On his blog on the website of the Centers for Disease Control and Prevention (CDC), director Dr. Tom Frieden wrote that sealing borders, restricting travel to and from countries with widespread cases of Ebola, and otherwise isolating communities infected with the deadly disease “increases people’s distrust of government, making them less likely to co-operate to help stop the spread of Ebola.”
I have been asked whether we should stop travel to Liberia. The answer is no: to keep Americans and people in non-affected countries safe, we must continue to work to support efforts to stop the spread of Ebola in Liberia, Guinea and Sierra Leone. One strategy that won’t stop this epidemic is isolating affecting countries or sealing borders. When countries are isolated, it is harder to get medical supplies and personnel deployed to stop the spread of Ebola. And even when governments restrict travel and trade, people in affected countries still find a way to move and it is even harder to track them systematically.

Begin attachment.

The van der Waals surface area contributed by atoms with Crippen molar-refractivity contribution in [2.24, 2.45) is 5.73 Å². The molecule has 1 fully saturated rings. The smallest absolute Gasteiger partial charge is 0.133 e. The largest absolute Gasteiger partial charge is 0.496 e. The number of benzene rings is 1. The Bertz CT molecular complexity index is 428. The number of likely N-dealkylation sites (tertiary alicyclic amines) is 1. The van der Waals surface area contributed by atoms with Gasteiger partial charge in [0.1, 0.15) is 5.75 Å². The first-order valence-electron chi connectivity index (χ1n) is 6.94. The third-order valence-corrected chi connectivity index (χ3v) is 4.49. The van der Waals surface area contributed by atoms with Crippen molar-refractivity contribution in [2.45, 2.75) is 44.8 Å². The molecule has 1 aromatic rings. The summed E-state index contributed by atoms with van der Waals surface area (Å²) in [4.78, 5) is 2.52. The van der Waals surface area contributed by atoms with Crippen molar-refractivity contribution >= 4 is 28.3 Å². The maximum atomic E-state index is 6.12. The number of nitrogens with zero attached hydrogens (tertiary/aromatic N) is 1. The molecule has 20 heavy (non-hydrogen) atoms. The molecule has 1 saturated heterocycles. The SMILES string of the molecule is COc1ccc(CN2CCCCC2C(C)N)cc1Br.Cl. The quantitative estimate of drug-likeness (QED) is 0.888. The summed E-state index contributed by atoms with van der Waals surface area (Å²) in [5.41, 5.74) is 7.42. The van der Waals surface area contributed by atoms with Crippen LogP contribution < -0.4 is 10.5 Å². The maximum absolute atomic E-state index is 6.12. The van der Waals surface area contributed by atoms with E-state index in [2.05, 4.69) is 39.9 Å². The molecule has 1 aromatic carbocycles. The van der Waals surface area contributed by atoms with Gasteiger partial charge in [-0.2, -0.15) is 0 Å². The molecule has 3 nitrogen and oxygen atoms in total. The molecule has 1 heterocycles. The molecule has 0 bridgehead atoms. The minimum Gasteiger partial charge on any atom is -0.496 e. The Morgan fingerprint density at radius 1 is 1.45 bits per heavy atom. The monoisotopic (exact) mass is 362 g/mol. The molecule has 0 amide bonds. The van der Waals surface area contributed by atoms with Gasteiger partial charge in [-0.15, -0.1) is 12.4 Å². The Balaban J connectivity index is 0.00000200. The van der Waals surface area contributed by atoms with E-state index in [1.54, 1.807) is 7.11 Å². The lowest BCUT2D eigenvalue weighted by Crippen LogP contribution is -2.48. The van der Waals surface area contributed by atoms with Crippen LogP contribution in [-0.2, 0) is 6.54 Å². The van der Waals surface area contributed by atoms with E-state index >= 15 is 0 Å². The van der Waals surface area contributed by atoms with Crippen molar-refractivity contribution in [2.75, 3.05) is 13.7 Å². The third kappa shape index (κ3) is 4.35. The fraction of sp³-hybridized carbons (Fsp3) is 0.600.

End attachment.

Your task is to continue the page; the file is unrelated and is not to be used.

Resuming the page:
Frieden continued that restricting travel to and from a community with widespread Ebola would make it more difficult to control the isolated area and would place that country at even greater risk.